Are PAYGo Solar Companies a New Type of Microfinance Institution?

01 June 2017
2 comments

Pay-as-you-go (PAYGo) solar companies have been lauded, by CGAP and others, for their ability to provide low-income rural households with clean, affordable energy. Yet there are many unanswered questions about their business models that may limit the speed and scope of their growth. Much of the confusion stems from the fact that the leading companies in the space are engaged in a wide variety of activities, from design and manufacturing to consumer financing. Given the diversity of PAYGo companies’ activities, it is fair to ask: Are they energy service companies, durable goods retailers or microfinance institutions (MFIs)? There is probably not a simple answer, and different companies may pursue different paths, but acknowledging PAYGo companies’ similarities to MFIs could help this emerging sector learn from MFIs’ experiences and overcome some key challenges.

An off-grid electric customer uses a solar lamp

Photo credit: Mathieu Young

A shift in perspective: PAYGo solar as microleasing

The leading PAYGo solar companies set out to solve an energy access problem, but because of the relatively low incomes of their customers and the relatively high cost of their products, their business models require a solution with an embedded financial product. And embedding a financial product has required these companies to build out activities that are similar to what MFIs have been doing for years.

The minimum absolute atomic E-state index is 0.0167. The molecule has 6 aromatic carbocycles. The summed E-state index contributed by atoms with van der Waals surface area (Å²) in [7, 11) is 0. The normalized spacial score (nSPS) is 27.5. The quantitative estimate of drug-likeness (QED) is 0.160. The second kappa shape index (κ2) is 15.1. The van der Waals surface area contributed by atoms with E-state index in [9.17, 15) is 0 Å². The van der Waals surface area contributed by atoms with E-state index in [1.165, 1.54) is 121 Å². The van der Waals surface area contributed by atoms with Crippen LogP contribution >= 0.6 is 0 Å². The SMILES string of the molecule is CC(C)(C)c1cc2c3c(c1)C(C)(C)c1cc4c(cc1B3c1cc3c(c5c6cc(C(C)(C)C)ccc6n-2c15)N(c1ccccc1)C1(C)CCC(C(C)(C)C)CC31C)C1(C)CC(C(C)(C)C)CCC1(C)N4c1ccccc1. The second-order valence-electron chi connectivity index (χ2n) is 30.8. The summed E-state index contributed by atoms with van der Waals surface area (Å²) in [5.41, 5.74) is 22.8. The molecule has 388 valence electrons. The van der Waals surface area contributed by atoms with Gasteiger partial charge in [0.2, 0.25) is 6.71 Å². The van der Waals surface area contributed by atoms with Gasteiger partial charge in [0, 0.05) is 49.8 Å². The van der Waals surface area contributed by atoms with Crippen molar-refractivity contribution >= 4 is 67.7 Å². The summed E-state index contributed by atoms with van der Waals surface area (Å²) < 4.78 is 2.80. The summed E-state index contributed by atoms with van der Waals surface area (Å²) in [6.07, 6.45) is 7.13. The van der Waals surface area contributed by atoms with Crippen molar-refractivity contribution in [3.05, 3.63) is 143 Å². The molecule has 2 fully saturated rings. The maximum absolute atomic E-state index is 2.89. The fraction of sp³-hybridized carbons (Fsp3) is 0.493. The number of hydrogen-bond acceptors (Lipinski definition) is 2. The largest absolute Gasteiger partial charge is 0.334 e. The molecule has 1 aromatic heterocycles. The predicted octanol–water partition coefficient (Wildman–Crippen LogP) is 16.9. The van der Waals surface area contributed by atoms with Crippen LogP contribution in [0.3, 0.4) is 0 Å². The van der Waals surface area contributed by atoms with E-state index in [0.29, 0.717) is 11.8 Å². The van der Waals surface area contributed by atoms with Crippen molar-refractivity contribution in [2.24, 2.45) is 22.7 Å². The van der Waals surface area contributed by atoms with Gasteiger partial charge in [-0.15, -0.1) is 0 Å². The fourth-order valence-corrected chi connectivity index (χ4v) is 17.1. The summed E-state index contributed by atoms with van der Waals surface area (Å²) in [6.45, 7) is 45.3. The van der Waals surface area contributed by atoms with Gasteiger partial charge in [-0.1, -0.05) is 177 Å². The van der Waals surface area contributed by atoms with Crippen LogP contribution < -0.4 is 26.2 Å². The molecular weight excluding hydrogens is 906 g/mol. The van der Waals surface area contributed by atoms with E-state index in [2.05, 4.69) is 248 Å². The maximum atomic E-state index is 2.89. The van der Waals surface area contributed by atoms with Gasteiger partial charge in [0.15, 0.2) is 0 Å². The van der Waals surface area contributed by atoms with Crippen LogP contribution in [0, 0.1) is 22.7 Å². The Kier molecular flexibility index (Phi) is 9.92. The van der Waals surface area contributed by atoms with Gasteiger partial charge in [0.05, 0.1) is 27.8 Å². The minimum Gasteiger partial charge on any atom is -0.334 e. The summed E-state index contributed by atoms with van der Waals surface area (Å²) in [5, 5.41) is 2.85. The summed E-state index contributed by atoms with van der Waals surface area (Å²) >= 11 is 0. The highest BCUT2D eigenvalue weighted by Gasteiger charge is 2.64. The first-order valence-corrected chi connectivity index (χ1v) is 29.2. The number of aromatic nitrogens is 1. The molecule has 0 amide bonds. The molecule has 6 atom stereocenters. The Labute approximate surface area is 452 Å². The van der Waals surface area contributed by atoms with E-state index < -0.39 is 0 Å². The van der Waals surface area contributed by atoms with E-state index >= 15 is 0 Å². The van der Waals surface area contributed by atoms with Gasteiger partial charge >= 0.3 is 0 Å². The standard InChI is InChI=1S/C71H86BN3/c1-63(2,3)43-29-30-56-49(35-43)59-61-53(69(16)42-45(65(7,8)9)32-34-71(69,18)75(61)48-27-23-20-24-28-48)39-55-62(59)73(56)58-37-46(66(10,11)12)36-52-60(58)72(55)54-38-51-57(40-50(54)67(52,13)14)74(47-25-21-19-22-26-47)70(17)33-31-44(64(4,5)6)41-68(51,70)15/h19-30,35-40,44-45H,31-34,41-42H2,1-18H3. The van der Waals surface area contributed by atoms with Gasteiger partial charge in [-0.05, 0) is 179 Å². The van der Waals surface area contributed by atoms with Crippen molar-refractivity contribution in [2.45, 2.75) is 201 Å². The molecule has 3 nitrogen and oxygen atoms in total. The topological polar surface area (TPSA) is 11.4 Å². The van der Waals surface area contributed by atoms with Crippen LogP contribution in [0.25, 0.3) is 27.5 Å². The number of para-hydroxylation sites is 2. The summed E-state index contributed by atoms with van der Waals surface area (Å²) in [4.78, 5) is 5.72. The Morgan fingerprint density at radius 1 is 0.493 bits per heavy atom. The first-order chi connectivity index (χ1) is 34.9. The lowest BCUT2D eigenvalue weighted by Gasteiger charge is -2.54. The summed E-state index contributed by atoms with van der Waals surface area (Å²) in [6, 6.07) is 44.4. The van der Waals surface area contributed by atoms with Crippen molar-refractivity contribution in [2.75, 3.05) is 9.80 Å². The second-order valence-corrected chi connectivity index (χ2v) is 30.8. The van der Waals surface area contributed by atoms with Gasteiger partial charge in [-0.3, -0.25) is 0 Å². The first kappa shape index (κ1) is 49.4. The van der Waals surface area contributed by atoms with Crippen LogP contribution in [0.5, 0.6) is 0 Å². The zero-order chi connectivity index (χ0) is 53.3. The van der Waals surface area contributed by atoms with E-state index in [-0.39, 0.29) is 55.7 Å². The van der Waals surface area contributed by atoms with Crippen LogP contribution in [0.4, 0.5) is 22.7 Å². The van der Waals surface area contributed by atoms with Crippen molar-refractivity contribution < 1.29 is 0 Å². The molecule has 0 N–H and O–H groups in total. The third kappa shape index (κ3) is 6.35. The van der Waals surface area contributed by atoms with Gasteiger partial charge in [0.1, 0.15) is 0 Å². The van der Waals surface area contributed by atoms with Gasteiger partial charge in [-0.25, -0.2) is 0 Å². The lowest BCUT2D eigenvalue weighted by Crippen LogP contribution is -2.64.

“We see ourselves as an energy service company, but we understand the importance of having a strong credit department. That’s why we’re increasing our investments into credit scoring and understanding customer finances — for example, how crop cycles affect cash flows and how our offerings should take those cash flows into account.”

— Paul Warnars, Consumer and Market Intelligence Manager, Off Grid Electric

We could even take this logic one step further and say that some companies could develop the financial institution side of their business as a core competency. A PAYGo solar company with a strong credit department could use the knowledge of its customer's risk profile, payment behavior, and desires to build a suite of leasing and other financial products.

Even if most PAYGo companies never get this far, the financial inclusion implications of the financial products they already offer are exciting. We have anecdotal evidence that more than half of new PAYGo customers do not have a relationship with a financial institution, which means that PAYGo companies have created a business model that provides financing to rural, low-income customers that even traditional MFIs have been unable to reach.

Lessons from the microfinance sector: A robust funding ecosystem

Each PAYGo company will have to decide how much to focus on its financial activities, but all of them share at least some similarities with MFIs in terms of target customers, the sizes of the loans they are making to customers, balance sheet management, and their potential for development impact. Given these similarities, PAYGo companies, investors, and development professionals can look to the more mature MFI market for lessons to apply to the rapidly evolving PAYGo solar market.